Cara Ellen Modisett.
Primland's golf course
A view of Primland's golf course.
To say I was surprised when your letter of Sept. 1 arrived telling me I was chosen as the Grand Prize Sweepstakes Winner of Blue Ridge Country magazine’s GETAWAY TO PRIMLAND (as advertised in the July/August issue) is quite an understatement. I had read the article in that month’s magazine and love to enter contests although I rarely win a prize, much less one of the magnitude of a getaway to Primland.
My husband (Bill) and I were planning a trip to Statesville, N.C., to attend his 58th high school reunion on Saturday, Sept. 25, so decided to visit Primland on our way back to West Virginia. We made reservations for Sept. 27 and 28.
We left Statesville at 10:00 a.m. Monday morning and exited 1-77 at Mt. Airy and traveled north on Route 52 to stop at Cana for fruit and produce. We started driving through light fog and by the time we got on the Blue Ridge Parkway at Fancy Gap, the fog was becoming heavier and continued that way until we exited at Meadows of Dan. We found our way to Primland and checked in. The young lady who greeted us said there were deer and other wildlife, including a mother bear with two cubs, and to be careful if we saw her. It was slow going to find Otter Lodge since the fog made it look more like evening than afternoon. After locating Otter Lodge and checking out every nook and cranny, we decided to drive to The Lodge since we would be having dinner there. The Lodge was about two and a half miles from Otter Lodge. When we walked in The Lodge, we were greeted by Brooks Bradbury although, at that time, we were unaware he was the general manager. He showed us around and we told him we won the getaway and had our picture taken with him.
When we came back to The Lodge for our 6:30 p.m. dinner reservation, it was even more difficult to drive and when we finished our delicious dinner and left for Otter Lodge at 8:00 p.m. it was almost impossible to see the road. The valet offered to have someone drive us back to Otter but we thought it wouldn’t be that difficult to drive only two and a half miles. We had forgotten we were in a mountain woodland resort with no street lights – only reflectors on the sides of Didier Primat Parkway – and it was a long, slow drive back. Just as we arrived there, it began raining with a vengeance. We turned on the gas-log stove and enjoyed a cup of coffee before retiring for the night. The rain tapered off about midnight and Tuesday morning we were pleasantly surprised to find the fog had been blown out during the night, giving us quite a view from our screened porch.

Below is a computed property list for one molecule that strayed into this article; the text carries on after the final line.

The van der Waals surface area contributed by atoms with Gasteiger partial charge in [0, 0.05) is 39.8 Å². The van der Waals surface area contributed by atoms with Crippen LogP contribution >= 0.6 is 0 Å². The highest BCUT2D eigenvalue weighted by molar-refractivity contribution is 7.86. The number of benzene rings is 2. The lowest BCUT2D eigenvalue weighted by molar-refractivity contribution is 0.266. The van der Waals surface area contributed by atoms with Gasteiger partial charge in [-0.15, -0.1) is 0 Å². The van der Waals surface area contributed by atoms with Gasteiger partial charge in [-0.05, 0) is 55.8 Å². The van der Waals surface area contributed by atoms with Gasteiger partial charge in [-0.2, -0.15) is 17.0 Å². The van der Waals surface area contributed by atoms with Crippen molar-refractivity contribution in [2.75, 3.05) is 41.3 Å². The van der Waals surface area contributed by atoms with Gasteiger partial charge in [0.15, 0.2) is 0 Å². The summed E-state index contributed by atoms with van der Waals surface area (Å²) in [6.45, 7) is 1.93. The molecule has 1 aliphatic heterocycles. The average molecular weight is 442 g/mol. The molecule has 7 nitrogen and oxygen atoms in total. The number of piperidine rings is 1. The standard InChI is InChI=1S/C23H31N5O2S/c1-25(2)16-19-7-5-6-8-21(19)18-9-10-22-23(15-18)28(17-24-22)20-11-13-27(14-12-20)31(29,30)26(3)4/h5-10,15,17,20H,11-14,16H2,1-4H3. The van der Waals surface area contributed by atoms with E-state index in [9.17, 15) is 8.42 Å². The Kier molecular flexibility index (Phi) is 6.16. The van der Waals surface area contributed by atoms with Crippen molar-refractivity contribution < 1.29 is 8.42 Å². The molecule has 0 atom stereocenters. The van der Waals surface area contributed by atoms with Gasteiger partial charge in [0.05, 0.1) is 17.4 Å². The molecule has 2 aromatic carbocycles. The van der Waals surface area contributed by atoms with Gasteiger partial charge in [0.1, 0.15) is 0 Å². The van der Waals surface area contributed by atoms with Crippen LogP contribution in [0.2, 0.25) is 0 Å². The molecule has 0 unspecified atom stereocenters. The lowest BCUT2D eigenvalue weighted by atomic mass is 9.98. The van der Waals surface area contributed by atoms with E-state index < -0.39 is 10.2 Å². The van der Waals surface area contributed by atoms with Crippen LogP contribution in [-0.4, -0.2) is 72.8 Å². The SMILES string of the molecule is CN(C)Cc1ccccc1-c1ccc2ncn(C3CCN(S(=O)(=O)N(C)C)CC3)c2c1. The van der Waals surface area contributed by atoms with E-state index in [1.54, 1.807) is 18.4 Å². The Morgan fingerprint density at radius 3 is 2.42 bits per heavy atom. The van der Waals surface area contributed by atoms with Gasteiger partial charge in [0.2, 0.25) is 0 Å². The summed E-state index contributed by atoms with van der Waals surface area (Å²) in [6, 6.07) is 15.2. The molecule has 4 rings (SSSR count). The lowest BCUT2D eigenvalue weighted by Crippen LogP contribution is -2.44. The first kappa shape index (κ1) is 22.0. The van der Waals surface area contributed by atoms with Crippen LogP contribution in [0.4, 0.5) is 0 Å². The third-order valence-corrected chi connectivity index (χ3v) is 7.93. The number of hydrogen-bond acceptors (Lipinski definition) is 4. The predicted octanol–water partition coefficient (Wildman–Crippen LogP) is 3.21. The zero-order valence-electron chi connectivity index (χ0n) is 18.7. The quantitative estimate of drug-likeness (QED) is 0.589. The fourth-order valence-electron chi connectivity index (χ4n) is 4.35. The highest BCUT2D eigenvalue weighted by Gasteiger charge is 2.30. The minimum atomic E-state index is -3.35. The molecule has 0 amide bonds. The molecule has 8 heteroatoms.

After breakfast, we drove around to see the sights that had been covered with fog the day before. We had a 1:00 p.m. reservation to go on an ATV tour but left early to see what was on the part of Didier Primat Parkway where we had turned off to go to The Lodge. The views going down the mountain were amazing – Pilot Mountain was visible. We continued on to the South Gate and asked if we were at the correct place for the tour. We were, and the guide, Marcus Heath, was available since we were the only two going. I had never ridden on an ATV, much less driven one, so they gave us a Polaris “Gator” which was like a small truck but had the capability to go anywhere an ATV did. Marcus showed my husband how to handle it but since he was raised on a farm in North Carolina, drove a school bus while in high school and traveled mountain roads in West Virginia for his job in Union Carbide’s Cross Country Pipeline Group, he had no trouble orienting himself with the Gator.
The three-hour tour was exciting, interesting and informative. Marcus took us by the fields where sorghum and millet are grown for the pheasants and quail, past the kennels for the bird dogs and pointed out stands for the hunters. We drove up and down hills that I wasn’t certain we would make it over (but we did with no problem). He kept looking for wildlife but they were evidently resting that day. We rested on top of Dove Mountain where we could again see Pilot Mountain and he told us about Primland and the Primat family. We asked about how he became employed at Primland and he told us about being raised in that area, which explained his familiarity with the terrain. On the way back to Otter Lodge, we did see several deer but not the mother bear and her two cubs.
We left after breakfast on Wednesday and returned to Saint Albans that afternoon. We thoroughly enjoyed our two-day stay at Primland. Everyone was so friendly and helpful, the food was delicious, Otter Lodge was very comfortable and the views were spectacular. Thank you for giving us the opportunity to visit such a mountain paradise. I began subscribing to Blue Ridge Country after seeing a copy in our hotel room while we were in Roanoke for the birth of our grandson; he is now a senior in high school and I still enjoy the magazine very much.
Linda T. Troutman
Saint Albans, W.Va.